The theory that there was sudden language change or pidginisation or creolisation at the Cape is completely without foundation and is being pursued for simply stupid political and politically correct reasons.

Although I am not a professional linguist, I could demolish that theory in one or two articles in a peer-reviewed journal. (Don’t worry, this is on my to-do list and I have already corresponded with the global expert on reduplication who is very excited by the prospect of seeing my list of Afrikaans expressions containing terms like plek-plek, gou-gou, etc.) You will see Professor Wannie Carstens reaching for his jumbo-sized bottle of Valium or Prozac.

Standard Afrikaans will endure not because anyone is making movies in it or singing it, but because the standardisation process has been so meticulously done – by Afrikaners. Even if Afrikaans dies out, the next generation will be able to learn it from grammars and dictionaries, just like Hebrew was revived after 2000 years in Israel.

One person can change a language and literature, like Pushkin did for Russian or Cervantes for Spanish. Perhaps the most prolific modern author of Afrikaans is Karel Schoeman who writes an Afrikaans that is not only standard and pure, eschewing any English influence completely, but also contains traces of classical Dutch which most of us won’t use but he does. I haven’t counted the number of his books but forty or more would not be far off the mark. As opposed to the negligible writings of creole authors in their ugly mixture of Afrikaans and English, which is not suited to literary or scientific expression.

Together with Dutch and German, we speak one of three unique Germanic languages that have been highly standardised, representing 130 million of the most highly educated, literate people in the world whose contribution to science and technology is unrivalled in history. If one adds the Scandinavian languages (I am amazed at how close Swedish is to Afrikaans after one recovers from the initial impression of foreignness), there are 150 million people in this language family, now all connected via the internet. Afrikaans is in fact closer to standard Dutch than about 10 of the 40 Dutch dialects spoken in the Low Countries (the Netherlands and Belgium).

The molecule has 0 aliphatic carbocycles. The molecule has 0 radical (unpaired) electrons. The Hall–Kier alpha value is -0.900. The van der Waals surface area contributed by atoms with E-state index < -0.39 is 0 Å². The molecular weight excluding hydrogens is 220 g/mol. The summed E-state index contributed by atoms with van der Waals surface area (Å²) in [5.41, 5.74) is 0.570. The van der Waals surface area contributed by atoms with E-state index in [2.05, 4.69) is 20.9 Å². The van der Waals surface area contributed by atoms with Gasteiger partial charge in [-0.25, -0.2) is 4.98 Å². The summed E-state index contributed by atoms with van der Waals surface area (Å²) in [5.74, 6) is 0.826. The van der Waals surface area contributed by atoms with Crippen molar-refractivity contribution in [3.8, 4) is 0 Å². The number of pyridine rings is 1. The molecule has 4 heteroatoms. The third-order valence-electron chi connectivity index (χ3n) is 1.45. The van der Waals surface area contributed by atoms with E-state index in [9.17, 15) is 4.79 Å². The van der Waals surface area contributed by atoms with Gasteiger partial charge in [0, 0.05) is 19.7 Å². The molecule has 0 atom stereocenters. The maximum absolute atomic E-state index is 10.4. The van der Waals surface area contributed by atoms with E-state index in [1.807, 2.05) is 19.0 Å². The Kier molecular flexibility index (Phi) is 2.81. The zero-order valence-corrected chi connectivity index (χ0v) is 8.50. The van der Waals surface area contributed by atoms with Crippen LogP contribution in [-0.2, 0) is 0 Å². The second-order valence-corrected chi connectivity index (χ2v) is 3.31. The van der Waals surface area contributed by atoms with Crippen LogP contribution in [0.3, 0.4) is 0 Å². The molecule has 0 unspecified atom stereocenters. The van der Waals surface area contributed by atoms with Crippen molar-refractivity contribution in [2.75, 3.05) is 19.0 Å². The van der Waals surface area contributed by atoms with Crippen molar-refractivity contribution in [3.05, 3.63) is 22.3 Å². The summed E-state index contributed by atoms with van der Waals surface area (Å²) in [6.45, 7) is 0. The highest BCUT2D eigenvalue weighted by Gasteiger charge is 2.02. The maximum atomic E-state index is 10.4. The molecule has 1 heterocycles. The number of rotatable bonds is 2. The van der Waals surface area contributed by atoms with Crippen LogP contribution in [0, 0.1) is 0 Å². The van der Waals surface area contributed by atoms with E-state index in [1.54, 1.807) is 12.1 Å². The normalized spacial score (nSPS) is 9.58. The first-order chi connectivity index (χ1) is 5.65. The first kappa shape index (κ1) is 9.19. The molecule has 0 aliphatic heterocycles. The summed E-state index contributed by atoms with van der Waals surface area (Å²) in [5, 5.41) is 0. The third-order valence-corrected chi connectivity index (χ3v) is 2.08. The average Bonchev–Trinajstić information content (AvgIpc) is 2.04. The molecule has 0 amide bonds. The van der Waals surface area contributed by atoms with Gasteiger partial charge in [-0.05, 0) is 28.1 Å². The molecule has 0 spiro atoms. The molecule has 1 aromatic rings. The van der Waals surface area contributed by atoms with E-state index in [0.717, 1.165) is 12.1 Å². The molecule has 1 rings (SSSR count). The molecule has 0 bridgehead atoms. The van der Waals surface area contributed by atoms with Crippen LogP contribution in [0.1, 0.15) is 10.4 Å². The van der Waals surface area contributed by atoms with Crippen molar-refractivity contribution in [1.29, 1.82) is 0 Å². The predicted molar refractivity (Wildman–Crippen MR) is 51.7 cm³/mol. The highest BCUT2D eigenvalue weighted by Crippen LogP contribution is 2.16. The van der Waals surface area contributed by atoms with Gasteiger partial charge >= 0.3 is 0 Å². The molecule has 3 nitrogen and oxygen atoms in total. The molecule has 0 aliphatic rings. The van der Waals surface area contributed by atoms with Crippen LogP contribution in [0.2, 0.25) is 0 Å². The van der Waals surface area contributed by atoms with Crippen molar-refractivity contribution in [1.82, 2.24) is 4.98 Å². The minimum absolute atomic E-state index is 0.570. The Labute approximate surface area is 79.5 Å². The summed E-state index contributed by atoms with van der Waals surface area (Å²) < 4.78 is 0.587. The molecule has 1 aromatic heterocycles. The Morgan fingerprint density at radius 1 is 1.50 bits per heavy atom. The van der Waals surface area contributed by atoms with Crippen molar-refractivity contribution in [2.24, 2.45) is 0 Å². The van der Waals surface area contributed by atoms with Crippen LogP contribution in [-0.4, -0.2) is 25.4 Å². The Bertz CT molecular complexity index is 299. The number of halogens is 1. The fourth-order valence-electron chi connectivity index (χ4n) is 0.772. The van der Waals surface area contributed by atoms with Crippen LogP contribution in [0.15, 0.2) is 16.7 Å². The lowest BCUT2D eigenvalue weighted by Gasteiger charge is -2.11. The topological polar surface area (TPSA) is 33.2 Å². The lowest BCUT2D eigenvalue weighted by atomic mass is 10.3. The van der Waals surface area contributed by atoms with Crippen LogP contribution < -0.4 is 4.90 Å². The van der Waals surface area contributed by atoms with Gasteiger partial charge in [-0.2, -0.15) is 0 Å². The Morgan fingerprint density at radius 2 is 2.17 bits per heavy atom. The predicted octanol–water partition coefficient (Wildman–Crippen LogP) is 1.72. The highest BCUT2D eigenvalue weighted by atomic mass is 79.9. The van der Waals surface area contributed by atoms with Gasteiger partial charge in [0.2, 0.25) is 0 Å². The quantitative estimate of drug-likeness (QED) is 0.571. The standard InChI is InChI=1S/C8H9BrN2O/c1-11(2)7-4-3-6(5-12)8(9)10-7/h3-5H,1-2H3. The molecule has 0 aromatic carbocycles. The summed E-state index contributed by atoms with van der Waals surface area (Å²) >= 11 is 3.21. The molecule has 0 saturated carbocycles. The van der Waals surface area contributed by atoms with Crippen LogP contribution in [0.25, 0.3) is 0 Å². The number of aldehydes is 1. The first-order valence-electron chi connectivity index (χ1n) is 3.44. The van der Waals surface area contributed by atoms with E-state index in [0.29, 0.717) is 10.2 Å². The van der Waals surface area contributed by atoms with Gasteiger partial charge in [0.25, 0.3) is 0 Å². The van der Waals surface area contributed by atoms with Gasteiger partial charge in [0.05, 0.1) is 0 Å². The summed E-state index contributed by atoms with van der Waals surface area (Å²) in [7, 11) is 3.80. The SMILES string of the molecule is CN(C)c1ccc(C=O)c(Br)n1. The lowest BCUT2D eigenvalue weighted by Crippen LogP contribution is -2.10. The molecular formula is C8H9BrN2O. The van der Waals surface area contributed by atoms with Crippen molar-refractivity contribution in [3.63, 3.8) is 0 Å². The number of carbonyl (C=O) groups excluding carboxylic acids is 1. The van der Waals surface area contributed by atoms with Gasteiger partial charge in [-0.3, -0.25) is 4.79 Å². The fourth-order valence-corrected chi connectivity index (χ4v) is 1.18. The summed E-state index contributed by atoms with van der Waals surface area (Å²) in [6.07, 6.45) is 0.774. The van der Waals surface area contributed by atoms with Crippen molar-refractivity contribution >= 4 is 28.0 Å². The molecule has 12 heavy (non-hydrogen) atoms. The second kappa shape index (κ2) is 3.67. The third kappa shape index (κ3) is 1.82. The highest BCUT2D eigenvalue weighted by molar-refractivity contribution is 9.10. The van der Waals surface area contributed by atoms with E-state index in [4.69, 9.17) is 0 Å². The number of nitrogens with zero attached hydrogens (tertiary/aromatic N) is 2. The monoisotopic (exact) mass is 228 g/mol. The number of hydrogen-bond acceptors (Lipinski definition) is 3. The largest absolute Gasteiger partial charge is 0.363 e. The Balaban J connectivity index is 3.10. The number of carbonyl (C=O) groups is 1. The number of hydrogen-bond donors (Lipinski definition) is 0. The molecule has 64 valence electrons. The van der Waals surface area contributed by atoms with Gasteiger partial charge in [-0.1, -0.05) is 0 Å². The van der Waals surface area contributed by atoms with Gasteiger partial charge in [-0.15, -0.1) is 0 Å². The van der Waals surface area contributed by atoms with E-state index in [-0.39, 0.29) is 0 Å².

But Afrikaans is unique in that it has had to contend with linguistic repression for 200 years from English, from children being made to stand in the corner with a Dunce cap with a sign saying “I must not speak Dutch” to the sustained attack upon the Afrikaans universities launched since 1994. Even the National Party never really tried to undo the damage and unequal treatment that we have always received from the pro-British administrations.

I have recently started to think that the Anglo-Dutch wars of the early seventeeth century have never ceased. Holland just needs to wake up a bit and realise the danger of being so close to England.

That Afrikaans survived is not only a miracle, but points to a kind of Darwinian linguistic resilience, forged in a linguistic duel to the death with the world’s most powerful imperial language. Not so long ago I saw a Russian lamenting that films in his language “cannot compete with Hollywood”, leading me to understand that Russians also watch Hollywood movies dubbed into Russian.

However, in South Africa, there is a market for Afrikaans movies, books, music, computer programmes, etc. The best homeschooling programme for maths is in Afrikaans, written by a maths professor from Pretoria; it only costs R300 per year. If this government destroys the Afrikaans schools like they are threatening to do, we will just continue at home.

So go ahead, bomb our schools like you English and your Israeli friends do all the time, in Palestine, Iraq, Syria, Afghanistan and everywhere else! The English child-killer, that is the historical figure we encounter again and again.